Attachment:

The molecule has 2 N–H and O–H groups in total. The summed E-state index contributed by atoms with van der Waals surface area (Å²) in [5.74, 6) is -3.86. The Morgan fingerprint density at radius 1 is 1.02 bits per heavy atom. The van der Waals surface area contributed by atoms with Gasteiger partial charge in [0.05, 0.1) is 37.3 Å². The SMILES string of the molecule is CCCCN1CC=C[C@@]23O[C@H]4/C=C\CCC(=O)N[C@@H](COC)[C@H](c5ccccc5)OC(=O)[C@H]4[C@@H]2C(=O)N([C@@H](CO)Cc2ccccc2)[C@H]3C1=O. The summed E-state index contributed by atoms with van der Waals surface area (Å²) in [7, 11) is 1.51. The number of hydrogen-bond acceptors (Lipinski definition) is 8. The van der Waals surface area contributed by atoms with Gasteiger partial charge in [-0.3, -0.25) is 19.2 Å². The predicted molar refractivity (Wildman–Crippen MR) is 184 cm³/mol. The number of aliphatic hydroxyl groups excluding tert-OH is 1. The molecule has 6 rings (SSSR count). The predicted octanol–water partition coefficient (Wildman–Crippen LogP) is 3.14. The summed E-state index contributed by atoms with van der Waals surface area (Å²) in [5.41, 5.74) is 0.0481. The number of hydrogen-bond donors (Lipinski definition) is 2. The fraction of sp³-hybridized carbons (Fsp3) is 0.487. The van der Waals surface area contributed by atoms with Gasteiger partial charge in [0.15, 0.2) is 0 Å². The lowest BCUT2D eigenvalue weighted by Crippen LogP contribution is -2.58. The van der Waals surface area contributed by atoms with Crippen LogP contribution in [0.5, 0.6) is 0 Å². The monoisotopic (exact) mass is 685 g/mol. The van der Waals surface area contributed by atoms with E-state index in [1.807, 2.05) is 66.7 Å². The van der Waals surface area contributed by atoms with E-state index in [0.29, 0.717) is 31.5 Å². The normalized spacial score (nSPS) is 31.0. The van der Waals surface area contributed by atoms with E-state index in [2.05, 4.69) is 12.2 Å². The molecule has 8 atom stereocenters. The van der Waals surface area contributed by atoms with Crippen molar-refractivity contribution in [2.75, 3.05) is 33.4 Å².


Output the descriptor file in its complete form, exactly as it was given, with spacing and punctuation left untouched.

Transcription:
The molecule has 2 N–H and O–H groups in total. The summed E-state index contributed by atoms with van der Waals surface area (Å²) in [5.74, 6) is -3.86. The Morgan fingerprint density at radius 1 is 1.02 bits per heavy atom. The van der Waals surface area contributed by atoms with Gasteiger partial charge in [0.05, 0.1) is 37.3 Å². The SMILES string of the molecule is CCCCN1CC=C[C@@]23O[C@H]4/C=C\CCC(=O)N[C@@H](COC)[C@H](c5ccccc5)OC(=O)[C@H]4[C@@H]2C(=O)N([C@@H](CO)Cc2ccccc2)[C@H]3C1=O. The summed E-state index contributed by atoms with van der Waals surface area (Å²) in [7, 11) is 1.51. The number of hydrogen-bond acceptors (Lipinski definition) is 8. The van der Waals surface area contributed by atoms with Gasteiger partial charge in [-0.3, -0.25) is 19.2 Å². The predicted molar refractivity (Wildman–Crippen MR) is 184 cm³/mol. The number of aliphatic hydroxyl groups excluding tert-OH is 1. The molecule has 6 rings (SSSR count). The predicted octanol–water partition coefficient (Wildman–Crippen LogP) is 3.14. The summed E-state index contributed by atoms with van der Waals surface area (Å²) in [5.41, 5.74) is 0.0481. The number of hydrogen-bond donors (Lipinski definition) is 2. The fraction of sp³-hybridized carbons (Fsp3) is 0.487. The van der Waals surface area contributed by atoms with Gasteiger partial charge in [0.15, 0.2) is 0 Å². The lowest BCUT2D eigenvalue weighted by Crippen LogP contribution is -2.58. The van der Waals surface area contributed by atoms with Crippen LogP contribution in [0.5, 0.6) is 0 Å². The monoisotopic (exact) mass is 685 g/mol. The van der Waals surface area contributed by atoms with E-state index in [1.807, 2.05) is 66.7 Å². The van der Waals surface area contributed by atoms with E-state index in [0.29, 0.717) is 31.5 Å². The normalized spacial score (nSPS) is 31.0. The van der Waals surface area contributed by atoms with E-state index in [2.05, 4.69) is 12.2 Å². The molecule has 8 atom stereocenters. The van der Waals surface area contributed by atoms with Crippen molar-refractivity contribution in [2.75, 3.05) is 33.4 Å².